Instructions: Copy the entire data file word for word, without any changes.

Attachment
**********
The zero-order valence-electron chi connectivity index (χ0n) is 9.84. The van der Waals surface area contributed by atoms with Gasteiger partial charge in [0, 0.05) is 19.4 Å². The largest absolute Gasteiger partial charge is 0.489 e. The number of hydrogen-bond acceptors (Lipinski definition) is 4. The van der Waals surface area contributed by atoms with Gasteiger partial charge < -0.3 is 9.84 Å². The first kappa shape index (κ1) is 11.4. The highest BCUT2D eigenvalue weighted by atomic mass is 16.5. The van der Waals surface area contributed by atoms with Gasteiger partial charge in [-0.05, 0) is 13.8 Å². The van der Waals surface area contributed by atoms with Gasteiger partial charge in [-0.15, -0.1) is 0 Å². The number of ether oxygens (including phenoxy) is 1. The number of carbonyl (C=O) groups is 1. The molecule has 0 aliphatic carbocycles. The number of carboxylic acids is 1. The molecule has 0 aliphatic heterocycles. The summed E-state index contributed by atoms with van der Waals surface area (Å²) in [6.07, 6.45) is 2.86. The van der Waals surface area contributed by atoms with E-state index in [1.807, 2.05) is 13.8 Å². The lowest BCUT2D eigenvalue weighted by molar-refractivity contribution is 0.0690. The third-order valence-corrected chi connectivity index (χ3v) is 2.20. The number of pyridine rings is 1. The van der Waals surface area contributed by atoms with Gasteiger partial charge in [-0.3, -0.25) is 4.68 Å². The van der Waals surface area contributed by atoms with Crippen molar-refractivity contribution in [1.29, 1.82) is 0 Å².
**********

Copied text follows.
The zero-order valence-electron chi connectivity index (χ0n) is 9.84. The van der Waals surface area contributed by atoms with Gasteiger partial charge in [0, 0.05) is 19.4 Å². The largest absolute Gasteiger partial charge is 0.489 e. The number of hydrogen-bond acceptors (Lipinski definition) is 4. The van der Waals surface area contributed by atoms with Gasteiger partial charge < -0.3 is 9.84 Å². The first kappa shape index (κ1) is 11.4. The highest BCUT2D eigenvalue weighted by atomic mass is 16.5. The van der Waals surface area contributed by atoms with Gasteiger partial charge in [-0.05, 0) is 13.8 Å². The van der Waals surface area contributed by atoms with Gasteiger partial charge in [-0.15, -0.1) is 0 Å². The number of ether oxygens (including phenoxy) is 1. The number of carbonyl (C=O) groups is 1. The molecule has 0 aliphatic carbocycles. The number of carboxylic acids is 1. The molecule has 0 aliphatic heterocycles. The summed E-state index contributed by atoms with van der Waals surface area (Å²) in [6.07, 6.45) is 2.86. The van der Waals surface area contributed by atoms with E-state index in [1.807, 2.05) is 13.8 Å². The lowest BCUT2D eigenvalue weighted by molar-refractivity contribution is 0.0690. The third-order valence-corrected chi connectivity index (χ3v) is 2.20. The number of pyridine rings is 1. The van der Waals surface area contributed by atoms with Gasteiger partial charge in [-0.3, -0.25) is 4.68 Å². The van der Waals surface area contributed by atoms with Crippen molar-refractivity contribution in [1.29, 1.82) is 0 Å².